At the beginning of the 16th century, Spain was the European nation best prepared to receive the new humanist concepts of life and art due to its spiritual, political and economic conditions, although from the point of view of plastic forms, its adaptation of those introduced by Italy was slower due to the need to learn the new techniques and to change the taste of the clientele. Anatomy, the movement of the figures, compositions with a sense of perspective and balance, the naturalistic play of folds and the classical attitudes of the figures soon began to be valued, but the strong Gothic tradition maintained expressiveness as a vehicle for a deep spiritualist sense. This strong and healthy tradition favoured the continuity of religious painting by adding a sense of balance that prevented its predominance over the immaterial content that animated the forms. In the early years of the century, Italian works arrived in our lands and some of our artists went to Italy, where they learned the new standards at first hand in the most progressive centres of Italian art, whether in Florence or Rome, or even in Naples.
Buyer's Premium
  • 26%

Castilian school; 16th Century. "Rest from the flight to Egypt." Oil on wood. crawled. It presents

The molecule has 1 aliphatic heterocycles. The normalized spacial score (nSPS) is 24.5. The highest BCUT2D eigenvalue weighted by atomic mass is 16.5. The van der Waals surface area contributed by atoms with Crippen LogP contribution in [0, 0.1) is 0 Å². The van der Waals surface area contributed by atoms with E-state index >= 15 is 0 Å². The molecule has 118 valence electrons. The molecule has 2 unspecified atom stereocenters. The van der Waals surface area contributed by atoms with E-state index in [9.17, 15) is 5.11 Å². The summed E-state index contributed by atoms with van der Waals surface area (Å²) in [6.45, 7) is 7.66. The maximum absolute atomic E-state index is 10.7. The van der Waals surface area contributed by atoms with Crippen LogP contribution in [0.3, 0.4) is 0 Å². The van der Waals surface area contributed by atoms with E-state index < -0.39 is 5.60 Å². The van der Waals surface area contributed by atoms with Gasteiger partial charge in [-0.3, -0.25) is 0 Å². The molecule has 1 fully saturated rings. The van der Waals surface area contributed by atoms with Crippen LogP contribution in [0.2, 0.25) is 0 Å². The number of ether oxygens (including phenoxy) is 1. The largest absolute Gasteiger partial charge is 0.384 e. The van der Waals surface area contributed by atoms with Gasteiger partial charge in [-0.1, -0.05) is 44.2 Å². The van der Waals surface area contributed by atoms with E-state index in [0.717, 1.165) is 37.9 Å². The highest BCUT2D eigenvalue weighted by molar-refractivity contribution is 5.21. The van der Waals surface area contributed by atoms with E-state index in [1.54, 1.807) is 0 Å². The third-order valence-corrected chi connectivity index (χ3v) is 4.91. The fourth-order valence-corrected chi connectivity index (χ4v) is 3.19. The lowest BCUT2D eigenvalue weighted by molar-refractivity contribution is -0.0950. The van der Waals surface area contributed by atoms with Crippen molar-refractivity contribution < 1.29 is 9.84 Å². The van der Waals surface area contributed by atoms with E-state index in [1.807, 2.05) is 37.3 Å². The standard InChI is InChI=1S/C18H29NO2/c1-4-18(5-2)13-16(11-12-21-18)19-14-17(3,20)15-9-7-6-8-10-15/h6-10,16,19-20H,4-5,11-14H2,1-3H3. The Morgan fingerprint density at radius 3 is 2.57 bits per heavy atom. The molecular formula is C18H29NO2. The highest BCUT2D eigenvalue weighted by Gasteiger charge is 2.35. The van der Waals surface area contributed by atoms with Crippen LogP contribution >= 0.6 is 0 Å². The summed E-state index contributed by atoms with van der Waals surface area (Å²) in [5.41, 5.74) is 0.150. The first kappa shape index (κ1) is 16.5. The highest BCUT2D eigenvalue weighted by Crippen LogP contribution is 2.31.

Estimate €9,000 - €10,000
Oct 13, 2022
See Sold Price
Starting Price €6,000
Shipping, Payment & Auction Policies
Ships from Barcelona, -, Spain
Setdart Auction House
Setdart Auction HouseBarcelona, Spain
662 Followers
logo
www.liveauctioneers.com
item
0077: Castilian school; 16th Century. "Rest from the flight to Egypt." Oil on wood. crawled. It presents
Sold for €7,0003 Bids
Est. €9,000 - €10,000Starting Price €6,000
13th October - Old Masters
Oct 13, 2022 9:30 AM EDT
Buyer's Premium 26%
Lot 0077 Details
Description
...
Castilian school; 16th century.
"Rest from the Flight into Egypt".
Oil on panel. Engatillada.
It has cracks in the panel, caused by the passage of time.
It has a 19th century frame, following models from the Gothic period.
Measurements: 117 x 90 cm: 170 x 111 cm (frame).